Your company is steadily growing, but it looks like you’re nearing a plateau.
“It also takes grit. It takes an unbelievable amount of fortitude just knowing that you’ll never give up. It’s possible.” – Brock Stechman, co-founder of DivvyHQ
Perhaps your startup is doing just fine, but a well-heeled competitor just entered your market and slapped a target on your customers. Or maybe you’ve got a solid idea but little dough to get it off the ground.
Regardless of the case, you need an injection of capital to take your business to the next level.
Where do you start? What should you do?
That’s what we asked five Kansas City entrepreneurs that have collectively raised more than $20 million for their companies as part of the final installment of our funding roundtable series. For a more formal introduction on this series and its five participants, please refer to part one on Kansas City’s investment culture and evolving economy.
Below are excerpts from our conversation with five founders on their advice to entrepreneurs on raising funds both locally and nationally.
Brock Stechman, co-founder of DivvyHQ: I think the very first thing is that everybody should read the book Pitch Anything by Oren Klaff. … But also what I’d say is that you can’t raise if you don’t have a good company. You can’t fake it to an investor. You have to build a sound company. You have to focus on every aspect of building the company, which is really hard. You can’t just focus on marketing. You can’t just focus on the product. You can’t just focus on brand development. You can’t just focus on selling. You’ve got to focus on everything, simultaneously. That’s going to put you in the best position to succeed and raise money.
It also takes grit. It takes an unbelievable amount of fortitude just knowing that you’ll never give up. It’s possible. I think anybody can raise (funds) if you’ve got a pretty good product and you’re doing things to build a well-rounded company. Sometimes it’ll come easier for others. But it takes an incredible amount of persistence. Just know that you’ll find it somewhere. All you need is one investor to say yes.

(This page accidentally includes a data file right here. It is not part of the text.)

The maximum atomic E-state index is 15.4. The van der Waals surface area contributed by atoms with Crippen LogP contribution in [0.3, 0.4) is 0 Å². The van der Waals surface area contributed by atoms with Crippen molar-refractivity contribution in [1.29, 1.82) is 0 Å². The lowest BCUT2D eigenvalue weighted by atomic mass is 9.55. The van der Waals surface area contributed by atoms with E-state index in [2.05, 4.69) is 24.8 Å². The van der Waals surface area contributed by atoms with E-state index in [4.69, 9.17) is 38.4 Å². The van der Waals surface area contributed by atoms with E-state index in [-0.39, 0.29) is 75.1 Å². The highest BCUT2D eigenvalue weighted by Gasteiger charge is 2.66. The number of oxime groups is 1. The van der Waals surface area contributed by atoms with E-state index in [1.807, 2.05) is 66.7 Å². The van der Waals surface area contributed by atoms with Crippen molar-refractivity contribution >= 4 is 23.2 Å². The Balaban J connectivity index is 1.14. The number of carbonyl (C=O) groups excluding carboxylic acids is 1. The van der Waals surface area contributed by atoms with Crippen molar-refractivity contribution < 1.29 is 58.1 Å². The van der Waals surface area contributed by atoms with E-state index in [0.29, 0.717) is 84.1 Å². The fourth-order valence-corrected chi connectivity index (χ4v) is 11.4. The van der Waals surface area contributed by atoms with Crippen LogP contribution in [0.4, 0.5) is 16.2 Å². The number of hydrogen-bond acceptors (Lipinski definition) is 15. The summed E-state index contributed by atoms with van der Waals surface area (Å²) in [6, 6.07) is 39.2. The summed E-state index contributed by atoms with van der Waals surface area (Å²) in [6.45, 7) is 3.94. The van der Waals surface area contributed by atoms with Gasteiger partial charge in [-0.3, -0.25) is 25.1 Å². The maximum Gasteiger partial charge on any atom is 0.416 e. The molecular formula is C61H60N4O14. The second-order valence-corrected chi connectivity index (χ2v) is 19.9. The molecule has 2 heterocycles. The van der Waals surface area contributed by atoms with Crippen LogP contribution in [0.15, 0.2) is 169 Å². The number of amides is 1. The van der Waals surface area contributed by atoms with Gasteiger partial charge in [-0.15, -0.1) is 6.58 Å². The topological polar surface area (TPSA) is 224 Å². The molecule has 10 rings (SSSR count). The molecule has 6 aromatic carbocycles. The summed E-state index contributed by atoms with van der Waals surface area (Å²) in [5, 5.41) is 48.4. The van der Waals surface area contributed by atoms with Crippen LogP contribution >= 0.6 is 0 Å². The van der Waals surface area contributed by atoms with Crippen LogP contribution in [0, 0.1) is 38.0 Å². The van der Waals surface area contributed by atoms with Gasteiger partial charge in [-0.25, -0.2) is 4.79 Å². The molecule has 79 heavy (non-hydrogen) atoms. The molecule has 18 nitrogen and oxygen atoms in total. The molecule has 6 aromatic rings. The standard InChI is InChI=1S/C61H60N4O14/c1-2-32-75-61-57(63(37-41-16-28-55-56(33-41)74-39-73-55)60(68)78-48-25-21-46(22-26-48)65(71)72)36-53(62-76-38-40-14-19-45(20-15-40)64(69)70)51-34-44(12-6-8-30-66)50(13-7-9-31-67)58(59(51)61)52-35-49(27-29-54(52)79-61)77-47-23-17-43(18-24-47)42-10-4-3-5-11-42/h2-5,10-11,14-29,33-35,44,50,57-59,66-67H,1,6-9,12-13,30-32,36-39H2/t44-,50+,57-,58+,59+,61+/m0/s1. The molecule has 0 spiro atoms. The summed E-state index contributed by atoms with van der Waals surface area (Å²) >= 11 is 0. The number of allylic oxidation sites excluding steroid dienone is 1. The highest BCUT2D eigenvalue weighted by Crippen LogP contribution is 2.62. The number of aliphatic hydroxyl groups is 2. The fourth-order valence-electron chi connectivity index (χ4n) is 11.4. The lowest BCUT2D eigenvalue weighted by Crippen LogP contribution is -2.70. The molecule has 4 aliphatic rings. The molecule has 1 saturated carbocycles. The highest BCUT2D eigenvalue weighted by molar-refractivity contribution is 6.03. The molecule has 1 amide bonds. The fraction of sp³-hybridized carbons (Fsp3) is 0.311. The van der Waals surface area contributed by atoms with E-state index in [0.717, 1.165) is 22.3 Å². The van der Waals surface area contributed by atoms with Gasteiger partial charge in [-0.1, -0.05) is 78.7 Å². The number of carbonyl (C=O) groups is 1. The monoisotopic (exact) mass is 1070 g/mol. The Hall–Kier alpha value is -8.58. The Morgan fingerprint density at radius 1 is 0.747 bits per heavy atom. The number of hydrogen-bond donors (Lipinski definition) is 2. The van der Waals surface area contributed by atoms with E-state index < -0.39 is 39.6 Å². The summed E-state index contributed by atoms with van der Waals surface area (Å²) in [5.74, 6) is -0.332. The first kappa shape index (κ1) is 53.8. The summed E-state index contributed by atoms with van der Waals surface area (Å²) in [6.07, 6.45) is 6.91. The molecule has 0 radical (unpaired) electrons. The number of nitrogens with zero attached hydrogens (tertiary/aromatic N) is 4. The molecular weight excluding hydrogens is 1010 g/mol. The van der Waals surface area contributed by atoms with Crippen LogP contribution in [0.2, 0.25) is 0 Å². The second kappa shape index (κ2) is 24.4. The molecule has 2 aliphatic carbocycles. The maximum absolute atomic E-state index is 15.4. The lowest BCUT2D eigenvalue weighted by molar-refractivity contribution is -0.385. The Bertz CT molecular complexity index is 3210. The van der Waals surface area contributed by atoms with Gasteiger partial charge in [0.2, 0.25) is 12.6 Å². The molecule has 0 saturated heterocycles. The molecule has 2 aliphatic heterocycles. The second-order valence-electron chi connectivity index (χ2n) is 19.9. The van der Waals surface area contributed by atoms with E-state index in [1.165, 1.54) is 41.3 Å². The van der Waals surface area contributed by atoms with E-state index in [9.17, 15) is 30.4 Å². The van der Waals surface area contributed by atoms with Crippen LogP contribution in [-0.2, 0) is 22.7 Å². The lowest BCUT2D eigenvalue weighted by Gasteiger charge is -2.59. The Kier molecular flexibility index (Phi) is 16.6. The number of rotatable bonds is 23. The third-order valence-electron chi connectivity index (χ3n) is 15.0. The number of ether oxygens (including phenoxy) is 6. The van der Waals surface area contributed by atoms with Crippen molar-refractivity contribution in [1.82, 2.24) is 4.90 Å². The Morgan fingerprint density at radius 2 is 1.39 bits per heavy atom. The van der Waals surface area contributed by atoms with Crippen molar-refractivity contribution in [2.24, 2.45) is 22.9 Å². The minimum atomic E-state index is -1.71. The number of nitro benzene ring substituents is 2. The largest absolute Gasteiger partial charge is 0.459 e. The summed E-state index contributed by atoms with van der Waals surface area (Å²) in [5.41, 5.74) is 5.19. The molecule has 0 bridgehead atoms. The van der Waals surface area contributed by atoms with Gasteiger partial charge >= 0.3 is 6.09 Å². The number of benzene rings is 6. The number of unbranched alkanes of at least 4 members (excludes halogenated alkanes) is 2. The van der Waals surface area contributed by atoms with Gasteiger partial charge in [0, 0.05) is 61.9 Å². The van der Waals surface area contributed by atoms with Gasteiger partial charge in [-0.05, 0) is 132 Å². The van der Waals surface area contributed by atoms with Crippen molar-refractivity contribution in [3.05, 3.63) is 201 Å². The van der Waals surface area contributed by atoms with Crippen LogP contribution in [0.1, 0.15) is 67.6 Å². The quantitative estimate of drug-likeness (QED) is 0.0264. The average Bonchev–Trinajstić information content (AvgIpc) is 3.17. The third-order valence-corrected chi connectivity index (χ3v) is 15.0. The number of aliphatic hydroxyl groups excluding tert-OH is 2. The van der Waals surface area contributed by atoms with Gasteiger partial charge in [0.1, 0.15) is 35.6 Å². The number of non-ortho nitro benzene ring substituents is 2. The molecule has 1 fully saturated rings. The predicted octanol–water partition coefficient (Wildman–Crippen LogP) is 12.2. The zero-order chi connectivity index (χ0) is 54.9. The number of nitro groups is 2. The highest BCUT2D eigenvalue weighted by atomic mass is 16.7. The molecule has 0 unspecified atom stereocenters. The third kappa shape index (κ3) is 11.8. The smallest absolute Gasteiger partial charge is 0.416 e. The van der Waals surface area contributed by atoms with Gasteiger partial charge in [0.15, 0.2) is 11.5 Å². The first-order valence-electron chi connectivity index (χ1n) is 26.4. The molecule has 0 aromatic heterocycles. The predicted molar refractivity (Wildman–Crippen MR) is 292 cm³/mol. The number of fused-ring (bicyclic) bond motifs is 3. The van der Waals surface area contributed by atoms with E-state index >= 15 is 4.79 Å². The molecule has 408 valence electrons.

Nick Franano, CEO of Flow Forward and Metactive: Have a sense of mission and focus on the needs of everyday people. I definitely think the Kansas City community is a caring community. It’s not all about money in Kansas City. We are a giving and caring community, which is reflected in the high level of philanthropy and church attendance. People like to help other people in this town. People seeing that you’re doing this for a reason other than just making money helped us.
Another thing I think that helped us was having a tremendous respect for the investor all the way through to exit. It’s their money and as soon as they give it to you, that matters. You have to respect that and do everything you possibly can to make them money.
Laura Steward, CEO of Video Fizz: There are a lot of resources in the city that are made available to people that maybe aren’t utilized initially. If I hadn’t done Pipeline, I can assure you that I would have burned through a lot more money and my business would still be my old business. That is a resource that’s here in Kansas City that exists and is world class.
I got a lot of information from going to the Kauffman Foundation and going to watch 1 Million cups. … As a person starting out you have to look for resources that exist inside the community and take advantage of those. You’ve got to be open to letting opportunity come your way.
Jeff Blackwood, CEO of ABPathfinder: Focus on creating a sales funnel of investors and go hit as many people as you can out there. Yeah, you’re not going to be able to talk to 70, 80 percent of them. But then you get to talk to that 20 percent and then of those, you get to pitch 5 percent of those. It’s just about how do you keep working the numbers.
Get your story out to as many people as possible and treat every one of these presentations, including the ones to local angel groups, as an opportunity to hone your pitch, learn what they like, don’t like, and just keep moving forward with the ball and go to those people that actually are going to look at writing a check to you.
Callie England, founder of Rawxies: As soon as you start developing your company, find influencers in those groups or those who are investing because you’re going to need to build a relationship with them in Kansas City for two years. Make a conscious effort to let them know that you’re an entrepreneur that is willing to learn, is not bull headed, does not know everything. Meet with them monthly. Have them help you.